How Fashion Retail Brands Are Fighting to Stay on Top

It’s hard out there for a retailer. As competition mounts and brick-and-mortar struggles, here’s how fashion brands big and small are fighting to stay relevant…

Amazon is, unsurprisingly, often blamed for the struggles of other retail brands, as the mammoth site continues to move aggressively into the fashion space. In fact, Millennials are reportedly buying more clothing from Amazon than any other online retailer. According to Slice Intelligence research, almost 17% of all online clothing sales by 18-34-year-olds in 2016 was through Amazon—double the amount of the second most shopped online retailer, Nordstrom. Amazon has been steadily investing more in fashion and fashion retail offerings. Its efforts, combined with a seamless shopping experience and an immense variety of product, are paying off—they even made the top ten on Ypulse’s ranking of 13-34-year-olds’ favorite places to buy clothing. (And that was before they announced their upcoming Amazon Prime Wardrobe, which everyone is comparing to players like Stitch Fix.)

But long-standing fashion brands have more than just Amazon to contend with. Brick-and-mortar has been struggling for years, thanks to less-than-exciting or convenient in-store experiences, spending shifting into experiences, and a more frugal generation. Young consumers, raised in the recession, have been trained to expect sales and to be discount shoppers. Take Nordstrom: the brand is losing favor with Millennials as they skip luxury department stores for off-price options, a recent brand equity poll shows. Nordstrom’s dipping sales back up the poll, showing a 2.8% drop at their full-price locations countered only by Nordstrom Rack’s (their discount chain) 2.4% swell. Across industries, retailers are seeing the same trend, with overall sales sliding and…

 
 

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“As a graphic designer, without the arts being available to me in school I would have been lost as a child and where to take my career path. The fact that schools are cutting art programs is heartbreaking.”—Female, 24, NJ

Applebee’s is putting down the sriracha and giving up on trying to appeal to Millennials. The brand has decided their newer menu items—like a “triple pork bonanza” sandwich—and attempt at a “modern bar and grill” reinvention has “alienate[d]” Boomers and Gen Xers. They’re shutting down more than 130 restaurants and bringing back initiatives from before their attempted “pendulum swing towards millennials,” all-you-can-eat specials and 2-for-$20 deals. Other brands are creating new spin off chains to appeal to fast-casual lovingMillennials, that “[lack] the associated baggage of the old.” (Inc, NPR)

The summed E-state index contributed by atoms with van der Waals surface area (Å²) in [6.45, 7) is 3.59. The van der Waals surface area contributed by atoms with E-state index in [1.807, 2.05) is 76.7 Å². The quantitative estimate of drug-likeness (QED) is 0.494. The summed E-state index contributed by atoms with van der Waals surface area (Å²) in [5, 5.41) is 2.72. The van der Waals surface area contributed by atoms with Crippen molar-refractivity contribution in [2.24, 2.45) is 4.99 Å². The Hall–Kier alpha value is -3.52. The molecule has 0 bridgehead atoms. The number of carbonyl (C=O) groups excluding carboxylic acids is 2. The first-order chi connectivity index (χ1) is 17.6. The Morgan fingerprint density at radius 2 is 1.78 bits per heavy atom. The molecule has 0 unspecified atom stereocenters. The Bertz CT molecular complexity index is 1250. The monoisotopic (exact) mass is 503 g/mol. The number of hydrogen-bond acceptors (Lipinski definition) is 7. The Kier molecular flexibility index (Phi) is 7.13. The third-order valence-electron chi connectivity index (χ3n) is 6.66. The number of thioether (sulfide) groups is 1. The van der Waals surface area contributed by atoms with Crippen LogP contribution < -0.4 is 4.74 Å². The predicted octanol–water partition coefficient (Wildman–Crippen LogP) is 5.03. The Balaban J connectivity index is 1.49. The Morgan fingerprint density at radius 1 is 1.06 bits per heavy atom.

Adults-only ball pits, bouncy houses, and giant slides are sweeping the U.K. Millennials seeking a break from adulthood are flocking to places like Wacky World’s “massive bouncy-castle obstacle course,” which started out as a children’s event. The founder received so many requests that now every event has an 18-and-over slot, and has expanded to 19 cities. This “trend for arrested development activities” is caused by nostalgia, but the influx of marketing and branding leveraging the emotion could be popularizing these playgrounds for adults. (The Guardian)

Facebook is responding to the trend of asking for birthday charitable donations by integrating it right into the platform. Users in the U.S. can now trade in all the “HBD”s they get on Facebook for donations to the cause of their choice: well-wishers will be notified of the birthday along with the selected non-profit, and get the chance to donate. Facebook will ask users which charity they wish to dedicate their day to two weeks in advance, allowing them to choose from 750,000 organizations. (TNW)

Appear Here is the Airbnb of pop-up shops, giving brands their perfect temporary store for the new era of retail. The company finds short term retail space, and has worked with big-name brands like Nike and Net-a-Porter to open “experimental activations” or “test new products.” As brick-and-mortar continues to suffer and long-term stores close, Appear Here says physical retail is still needed, but to “tell a story.” The pop-up industry was valued at $50 billion in 2015, and provides a more low-risk, flexible option to avoid the retail wasteland. (Glossy)

Millennials & Gen Z are turning a profit online and on mobile by re-selling their retail. Thredup, Poshmark, and Depop are just a few of the most popular brands cashing in on the resale economy’s $18 billion market, and some shoppers say they are making $300 a week on the platforms. Some are also using social to sell, often in conjunction with apps or sites, including Snapchat, Facebook Groups, and Instagram. College students on a budget are reportedly especially drawn to resale, thanks to convenience, value, and access to luxury at a lower price. (FN)

“Adult means being entirely independent. I pay my own bills, make all decisions in my life, and feel very in control.”—Male, 20, NY

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